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October 17th, 2018, 09:28 AM  #1 
Newbie Joined: Oct 2018 From: Croatia Posts: 4 Thanks: 0  Permutations problem
This is a problem that has come up in my math test recently and I'm unsure whether the teacher's solution is correct: There are 12 people and 3 cars. Each car can fit 4 people. If the owner of the car drives their car, in how many ways could the rest 9 people be distributed in the cars? This would mean that there is one set person per car, so there are 3 spots in every car to fill. The order in which they are sat in the car doesn't matter. The answer I got is: ((9 above 3)*(6 above 3))/3! The answer my teacher has is: ((9 above 3)*(6 above 3))*3! Please leave a detailed response as to which answer is correct because, if mine is correct, I will have to dispute it with her so I need all the details I can get. Thanks in advance! Last edited by skipjack; October 19th, 2018 at 10:02 AM. 
October 17th, 2018, 01:51 PM  #2 
Global Moderator Joined: May 2007 Posts: 6,762 Thanks: 697 
What does 9 above 3 mean? Is it $\frac{9!}{6!3!}$?

October 17th, 2018, 02:37 PM  #3 
Newbie Joined: Oct 2018 From: Croatia Posts: 4 Thanks: 0 
Yes, by 9 above 3 i mean 9! divided by 6!*3! but I am not familiar with the formatting on this website.

October 17th, 2018, 03:20 PM  #4 
Math Team Joined: Oct 2011 From: Ottawa Ontario, Canada Posts: 14,417 Thanks: 1025  To make sure: what is actual results of those 2 calculations?
Last edited by Denis; October 17th, 2018 at 04:14 PM. 
October 17th, 2018, 09:20 PM  #5 
Newbie Joined: Oct 2018 From: Croatia Posts: 4 Thanks: 0 
My result is 280 ways, and my teachers is 10080.

October 18th, 2018, 03:55 AM  #6 
Senior Member Joined: Feb 2010 Posts: 706 Thanks: 140 
I think the answer depends on whether the cars are distinguished. I'll assume that the cars are somehow distinguished  1st, 2nd, 3rd or red, green, white, etc. I get $\displaystyle \binom{9}{3} \cdot \binom{6}{3} \cdot 3!=10080$ which agrees with your teacher. Call the 9 nondrivers A,B,C,D,E,F,G,H,J. The reason for multiplying by 3! at the end is because we want the arrangement {A,B,C} {D,E,F} {G,H,J} to be different from {D,E,F} {A,B,C} {G,H,J} since the cars are distinguishable and there are 3! ways of ordering the cars.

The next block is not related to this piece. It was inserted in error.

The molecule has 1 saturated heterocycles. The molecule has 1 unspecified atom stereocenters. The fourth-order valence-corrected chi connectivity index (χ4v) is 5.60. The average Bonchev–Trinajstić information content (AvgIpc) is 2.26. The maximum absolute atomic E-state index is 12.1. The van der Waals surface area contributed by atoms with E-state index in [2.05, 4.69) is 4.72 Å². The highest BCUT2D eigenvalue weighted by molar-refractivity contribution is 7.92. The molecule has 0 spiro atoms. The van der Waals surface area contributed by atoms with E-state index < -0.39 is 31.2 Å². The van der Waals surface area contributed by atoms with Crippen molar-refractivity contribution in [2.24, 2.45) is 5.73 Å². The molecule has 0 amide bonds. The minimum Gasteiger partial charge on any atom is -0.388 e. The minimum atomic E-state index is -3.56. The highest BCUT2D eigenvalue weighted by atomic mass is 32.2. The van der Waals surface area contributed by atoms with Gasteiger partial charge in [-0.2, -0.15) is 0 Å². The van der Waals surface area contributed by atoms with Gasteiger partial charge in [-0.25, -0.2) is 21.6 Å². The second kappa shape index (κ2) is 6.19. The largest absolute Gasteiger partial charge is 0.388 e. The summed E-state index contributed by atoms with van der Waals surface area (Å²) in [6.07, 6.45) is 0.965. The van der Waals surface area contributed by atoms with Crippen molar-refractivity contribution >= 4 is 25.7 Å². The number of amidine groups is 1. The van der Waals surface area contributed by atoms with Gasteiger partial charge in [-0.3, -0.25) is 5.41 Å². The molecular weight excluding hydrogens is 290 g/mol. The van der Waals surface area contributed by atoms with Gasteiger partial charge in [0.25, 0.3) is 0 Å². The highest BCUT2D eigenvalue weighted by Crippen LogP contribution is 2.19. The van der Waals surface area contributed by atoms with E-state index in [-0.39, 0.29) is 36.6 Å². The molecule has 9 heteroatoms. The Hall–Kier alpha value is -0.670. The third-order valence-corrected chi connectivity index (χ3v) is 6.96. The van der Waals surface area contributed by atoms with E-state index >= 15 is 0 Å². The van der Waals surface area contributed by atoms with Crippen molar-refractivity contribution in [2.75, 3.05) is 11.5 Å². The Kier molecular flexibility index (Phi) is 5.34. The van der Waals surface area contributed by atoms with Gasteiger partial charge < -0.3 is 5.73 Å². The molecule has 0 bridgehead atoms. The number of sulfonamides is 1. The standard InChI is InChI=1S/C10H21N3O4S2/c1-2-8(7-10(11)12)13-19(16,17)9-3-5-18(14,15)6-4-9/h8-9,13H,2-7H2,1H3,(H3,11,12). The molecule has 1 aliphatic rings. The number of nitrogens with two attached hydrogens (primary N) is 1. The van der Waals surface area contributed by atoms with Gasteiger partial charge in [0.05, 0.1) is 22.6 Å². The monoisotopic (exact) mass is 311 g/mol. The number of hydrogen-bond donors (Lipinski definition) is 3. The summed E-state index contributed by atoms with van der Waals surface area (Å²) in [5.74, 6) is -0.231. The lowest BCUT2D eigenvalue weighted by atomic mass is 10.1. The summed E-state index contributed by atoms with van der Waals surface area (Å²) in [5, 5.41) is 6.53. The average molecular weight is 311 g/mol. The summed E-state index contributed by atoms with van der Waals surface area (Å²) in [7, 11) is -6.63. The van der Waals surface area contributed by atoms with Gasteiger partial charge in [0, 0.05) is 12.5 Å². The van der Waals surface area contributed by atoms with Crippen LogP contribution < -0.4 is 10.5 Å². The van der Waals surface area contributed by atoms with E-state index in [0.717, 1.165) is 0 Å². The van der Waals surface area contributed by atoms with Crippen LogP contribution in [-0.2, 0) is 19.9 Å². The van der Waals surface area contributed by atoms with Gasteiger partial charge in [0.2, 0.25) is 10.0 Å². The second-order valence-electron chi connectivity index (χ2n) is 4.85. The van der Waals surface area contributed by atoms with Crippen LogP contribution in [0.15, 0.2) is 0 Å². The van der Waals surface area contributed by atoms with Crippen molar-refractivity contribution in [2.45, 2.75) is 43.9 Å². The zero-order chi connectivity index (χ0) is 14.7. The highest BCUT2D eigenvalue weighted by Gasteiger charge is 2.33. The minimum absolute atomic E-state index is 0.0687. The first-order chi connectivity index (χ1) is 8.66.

October 18th, 2018, 03:59 AM  #7 
Newbie Joined: Oct 2018 From: Croatia Posts: 4 Thanks: 0 
Yeah I see, thank you for clearing that up. She isnâ€™t really good at explaining the permutations, and I remembered a similar task we had in ozr workbook but alas, they were not similar enough.

October 18th, 2018, 05:39 AM  #8 
Math Team Joined: Oct 2011 From: Ottawa Ontario, Canada Posts: 14,417 Thanks: 1025  
October 18th, 2018, 08:19 AM  #9 
Math Team Joined: Oct 2011 From: Ottawa Ontario, Canada Posts: 14,417 Thanks: 1025 
Changing your problem's wording: 3 boxes are labelled 1,2,3. 9 cards are labelled 1 to 9. 3 cards are put in each box; the order within a box does not matter. In how many ways can this be done? Answer is 1680: [Ways][Box1][Box2][Box3] [0001][..123][..456][..789] [0002][..123][..457][..689] [0003][..123][..458][..679] [0004][..123][..459][..678] ..... [1677][..789][..345][..126] [1678][..789][..346][..125] [1679][..789][..356][..124] [1680][..789][..456][..123] So 1680 ways if order does not matter within box, but the boxes are distinguishable. 1680 / 6 = 280 : your answer 1680 * 6 = 10080 : teacher's answer So you guys get together and decide how to fix the terrible wording of the problem! 
October 18th, 2018, 01:22 PM  #10 
Global Moderator Joined: May 2007 Posts: 6,762 Thanks: 697 
I believe both of you are wrong. The correct answer is $\binom{9}{3}\times \binom{6}{3}=\frac{9!}{(3!)^3}$. You teacher's derivation is almost correct, but the final multiplication by$3!$ is wrong. Rearranging the order the cars doesn't add any more possibilities. Example: cars are a,b,c and people 19. Let us use cars in order a,b,c initially and b,c,a alternatively. Consider a sort with (1,2,3) in b, (4,5,6) in c, and (7,8,9) in a. However in the initial sort we have the possibility of (7,8,9) in a, (1,2,3) in b, and (4,5,6) in c. This shows that the initial car order covers all possibilities. An alternative way of getting the result is considering all possible permutations of 9 people $9!$ and place them 3 at a time in the cars. Since the order within a specific car does not matter, you need to divide by $3!$ for each car, ending up with $\frac{9!}{(3!)^3}$. 

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combination, factorial, permutations, problem 
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